Modern and contemporary Louisiana artists continued the area’s rich and diverse arts tradition. John McCrady, who came to be aligned with the Regionalist art movement during his early career, returned to his Louisiana roots and found the subject of African-American life in the South to be of particular interest. McCrady later established an art school in New Orleans’ French Quarter and trained many of the next generation of artists. During the 1950s, New Orleans-born Fritz Bultman exhibited regularly with the New York School of noted Abstract Expressionists. A number of contemporary artists living and working in Louisiana during the 1970s achieved national prominence, including Robert Gordy, Ida Kohlmeyer and Jim Richard. Important figures who are still active include Lin Emery, known for metal kinetic sculptures, and John Scott, whose works often refer to his African-American heritage and to the strong musical culture of New Orleans. A popular favorite in the Contemporary Louisiana galleries is a painting from George Rodrigue’s Blue Dog series.
From its earliest exploration and settlement by the French and Spanish, to its strategic location and commercial importance over many centuries, Louisiana has been a significant center for culture and the arts. New Orleans was already a thriving art center by 1910 when Isaac Delgado, a successful sugar broker, offered funds to the city to be used for the creation of “a temple of art for rich and poor alike.” The city had a community of art enthusiasts, so Delgado’s offer was met with great enthusiasm. The Isaac Delgado Museum of Art, later to become the New Orleans Museum of Art, was completed in 1911.
NOMA’s collection includes an outstanding survey of Louisiana art from the 19th and 20th centuries, and includes important works by contemporary artists. The art communities of New Orleans and Louisiana continue to flourish, and many of NOMA’s treasured artworks have been donated to the Museum by generous Louisiana individuals and families.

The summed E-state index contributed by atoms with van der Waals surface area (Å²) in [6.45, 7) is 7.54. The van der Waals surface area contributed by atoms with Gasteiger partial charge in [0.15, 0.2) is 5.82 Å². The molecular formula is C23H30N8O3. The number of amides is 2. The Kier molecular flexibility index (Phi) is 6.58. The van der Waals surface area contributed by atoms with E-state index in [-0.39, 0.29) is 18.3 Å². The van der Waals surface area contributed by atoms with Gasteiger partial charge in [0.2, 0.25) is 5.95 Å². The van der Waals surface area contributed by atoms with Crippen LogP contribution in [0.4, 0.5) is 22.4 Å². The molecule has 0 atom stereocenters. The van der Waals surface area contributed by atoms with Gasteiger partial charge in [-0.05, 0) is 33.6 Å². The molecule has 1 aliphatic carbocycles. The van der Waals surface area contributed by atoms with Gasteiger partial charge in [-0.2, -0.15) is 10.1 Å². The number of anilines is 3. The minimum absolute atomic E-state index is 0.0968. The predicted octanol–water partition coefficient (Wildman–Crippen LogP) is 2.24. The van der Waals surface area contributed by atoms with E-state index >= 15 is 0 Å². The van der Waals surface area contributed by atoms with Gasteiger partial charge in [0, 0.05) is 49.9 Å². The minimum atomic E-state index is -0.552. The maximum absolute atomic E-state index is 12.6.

The NOMA collection of tribal arts from sub-Saharan Africa is considered one of the most important half-dozen collections of its type in American art museums. NOMA’s commitment to collecting African art is half a century old, dating back to 1953. During the past thirty years, NOMA has made a concentrated effort to develop a comprehensive collection of African art.
The most significant donation to NOMA’s collection was a group of 140 African works bequeathed in 1977 by New York collector Victor K. Kiam. Many of these sculptures, superb examples of their particular type, made NOMA’s holdings one of the strongest in the United States. Since this milestone event, NOMA has continued to expand the African collection through purchases, gifts and additional bequests.
The collection contains in-depth strengths of the major art-producing peoples such as the Bamana, Dogon, Baule, Yoruba, Fang, Tabwa, Luba, Bembe and Chokwe. Among the Yoruba objects are three rare sculptures by the great carver, Olowe of Ise, and two by Areogun of Osi-Ilorin. Also notable is an 18th century shrine figure of Onile, one of seven extant large bronzes from the Ogboni Society.
The collection also boasts valuable ancient terracottas from the kingdoms and cultures of Nok, Sokoto, Benin, Akan, Djenne and Bankoni and exquisitely carved architectural elements from the Yoruba, Dogon, Bamana, Fang peoples and the Kedjom-Keku and Benin Kingdoms. The collection contains masks, figures (reliquary, shrine, ancestor, initiation), textiles, storage and utility vessels, prestige objects, furniture, costumes, marionettes, jewelry and musical instruments made of a fascinating variety of materials including wood, ivory, stone, terracotta, cloth, beadwork and various metals, including gold.
In 2011, NOMA published a comprehensive book of the museum’s permanent African collection called Ancestors of Congo Square: African Art in the New Orleans Museum of Art which is celebrates NOMA’s prestigious collection and offers new scholarship from 50 of the leading experts around the world. The book available in the Museum Shop.
Since the 1970s, NOMA has built an extensive collection of photographs that represents a wide range of achievement in that medium from the 1840s to the present. Today the collection comprises over 8,500 works with images by some of the most significant photographic artists including Berenice Abbott, Ansel Adams, Diane Arbus, Ilse Bing, William Eggleston, and Edward Steichen, among many others.